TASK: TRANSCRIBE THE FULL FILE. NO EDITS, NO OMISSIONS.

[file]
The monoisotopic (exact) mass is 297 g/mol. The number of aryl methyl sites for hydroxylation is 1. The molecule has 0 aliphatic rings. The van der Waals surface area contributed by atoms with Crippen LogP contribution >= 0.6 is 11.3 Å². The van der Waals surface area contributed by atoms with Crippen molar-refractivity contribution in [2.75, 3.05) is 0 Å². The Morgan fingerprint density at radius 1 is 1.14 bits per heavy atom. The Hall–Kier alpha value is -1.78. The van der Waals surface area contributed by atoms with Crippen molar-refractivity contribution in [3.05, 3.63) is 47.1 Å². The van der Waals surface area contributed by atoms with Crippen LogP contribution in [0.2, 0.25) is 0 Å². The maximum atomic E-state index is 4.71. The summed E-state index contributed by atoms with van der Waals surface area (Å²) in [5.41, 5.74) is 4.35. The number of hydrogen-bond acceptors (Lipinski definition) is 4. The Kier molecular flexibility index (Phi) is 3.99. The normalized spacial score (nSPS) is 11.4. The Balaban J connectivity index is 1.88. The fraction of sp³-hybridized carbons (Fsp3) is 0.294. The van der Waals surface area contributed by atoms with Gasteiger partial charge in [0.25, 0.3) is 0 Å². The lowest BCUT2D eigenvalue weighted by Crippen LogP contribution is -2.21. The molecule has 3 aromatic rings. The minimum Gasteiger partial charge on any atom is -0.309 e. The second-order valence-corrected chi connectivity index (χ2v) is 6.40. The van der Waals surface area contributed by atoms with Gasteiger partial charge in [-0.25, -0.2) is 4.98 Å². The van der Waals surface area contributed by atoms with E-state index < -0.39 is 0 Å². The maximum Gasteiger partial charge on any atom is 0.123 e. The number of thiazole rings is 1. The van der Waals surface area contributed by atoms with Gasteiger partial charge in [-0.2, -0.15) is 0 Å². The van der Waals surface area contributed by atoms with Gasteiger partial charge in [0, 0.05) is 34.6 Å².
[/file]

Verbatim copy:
The monoisotopic (exact) mass is 297 g/mol. The number of aryl methyl sites for hydroxylation is 1. The molecule has 0 aliphatic rings. The van der Waals surface area contributed by atoms with Crippen LogP contribution >= 0.6 is 11.3 Å². The van der Waals surface area contributed by atoms with Crippen molar-refractivity contribution in [2.75, 3.05) is 0 Å². The Morgan fingerprint density at radius 1 is 1.14 bits per heavy atom. The Hall–Kier alpha value is -1.78. The van der Waals surface area contributed by atoms with Crippen molar-refractivity contribution in [3.05, 3.63) is 47.1 Å². The van der Waals surface area contributed by atoms with Crippen LogP contribution in [0.2, 0.25) is 0 Å². The maximum atomic E-state index is 4.71. The summed E-state index contributed by atoms with van der Waals surface area (Å²) in [5.41, 5.74) is 4.35. The number of hydrogen-bond acceptors (Lipinski definition) is 4. The Kier molecular flexibility index (Phi) is 3.99. The normalized spacial score (nSPS) is 11.4. The Balaban J connectivity index is 1.88. The fraction of sp³-hybridized carbons (Fsp3) is 0.294. The van der Waals surface area contributed by atoms with Gasteiger partial charge in [0.25, 0.3) is 0 Å². The lowest BCUT2D eigenvalue weighted by Crippen LogP contribution is -2.21. The molecule has 3 aromatic rings. The minimum Gasteiger partial charge on any atom is -0.309 e. The second-order valence-corrected chi connectivity index (χ2v) is 6.40. The van der Waals surface area contributed by atoms with Gasteiger partial charge in [-0.25, -0.2) is 4.98 Å². The van der Waals surface area contributed by atoms with E-state index < -0.39 is 0 Å². The maximum Gasteiger partial charge on any atom is 0.123 e. The number of thiazole rings is 1. The van der Waals surface area contributed by atoms with Gasteiger partial charge in [-0.2, -0.15) is 0 Å². The van der Waals surface area contributed by atoms with Gasteiger partial charge in [0, 0.05) is 34.6 Å².